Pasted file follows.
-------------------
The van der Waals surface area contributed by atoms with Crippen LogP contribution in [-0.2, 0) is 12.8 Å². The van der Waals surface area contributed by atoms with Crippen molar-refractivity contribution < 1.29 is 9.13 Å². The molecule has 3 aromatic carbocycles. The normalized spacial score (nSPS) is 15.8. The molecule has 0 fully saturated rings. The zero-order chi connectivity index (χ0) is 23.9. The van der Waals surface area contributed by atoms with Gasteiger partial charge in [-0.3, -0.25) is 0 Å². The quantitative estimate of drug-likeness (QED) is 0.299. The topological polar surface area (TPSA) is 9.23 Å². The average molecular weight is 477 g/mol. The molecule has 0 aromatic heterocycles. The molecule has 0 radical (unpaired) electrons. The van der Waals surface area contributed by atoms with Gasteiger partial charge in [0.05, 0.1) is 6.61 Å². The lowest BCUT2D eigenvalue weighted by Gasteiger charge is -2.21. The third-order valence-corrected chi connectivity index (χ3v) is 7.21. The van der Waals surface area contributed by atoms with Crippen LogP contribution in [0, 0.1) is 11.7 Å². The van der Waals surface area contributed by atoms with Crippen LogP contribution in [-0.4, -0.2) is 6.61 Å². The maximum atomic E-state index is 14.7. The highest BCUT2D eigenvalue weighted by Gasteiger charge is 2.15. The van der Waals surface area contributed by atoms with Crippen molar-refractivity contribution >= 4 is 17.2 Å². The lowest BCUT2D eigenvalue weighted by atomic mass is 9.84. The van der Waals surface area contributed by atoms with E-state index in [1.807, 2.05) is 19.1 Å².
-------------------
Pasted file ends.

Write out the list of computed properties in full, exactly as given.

The van der Waals surface area contributed by atoms with Crippen LogP contribution in [-0.2, 0) is 12.8 Å². The van der Waals surface area contributed by atoms with Crippen molar-refractivity contribution < 1.29 is 9.13 Å². The molecule has 3 aromatic carbocycles. The normalized spacial score (nSPS) is 15.8. The molecule has 0 fully saturated rings. The zero-order chi connectivity index (χ0) is 23.9. The van der Waals surface area contributed by atoms with Gasteiger partial charge in [-0.3, -0.25) is 0 Å². The quantitative estimate of drug-likeness (QED) is 0.299. The topological polar surface area (TPSA) is 9.23 Å². The average molecular weight is 477 g/mol. The molecule has 0 aromatic heterocycles. The molecule has 0 radical (unpaired) electrons. The van der Waals surface area contributed by atoms with Gasteiger partial charge in [0.05, 0.1) is 6.61 Å². The lowest BCUT2D eigenvalue weighted by Gasteiger charge is -2.21. The third-order valence-corrected chi connectivity index (χ3v) is 7.21. The van der Waals surface area contributed by atoms with Crippen LogP contribution in [0, 0.1) is 11.7 Å². The van der Waals surface area contributed by atoms with Crippen LogP contribution in [-0.4, -0.2) is 6.61 Å². The maximum atomic E-state index is 14.7. The highest BCUT2D eigenvalue weighted by Gasteiger charge is 2.15. The van der Waals surface area contributed by atoms with Crippen molar-refractivity contribution >= 4 is 17.2 Å². The lowest BCUT2D eigenvalue weighted by atomic mass is 9.84. The van der Waals surface area contributed by atoms with E-state index in [1.807, 2.05) is 19.1 Å².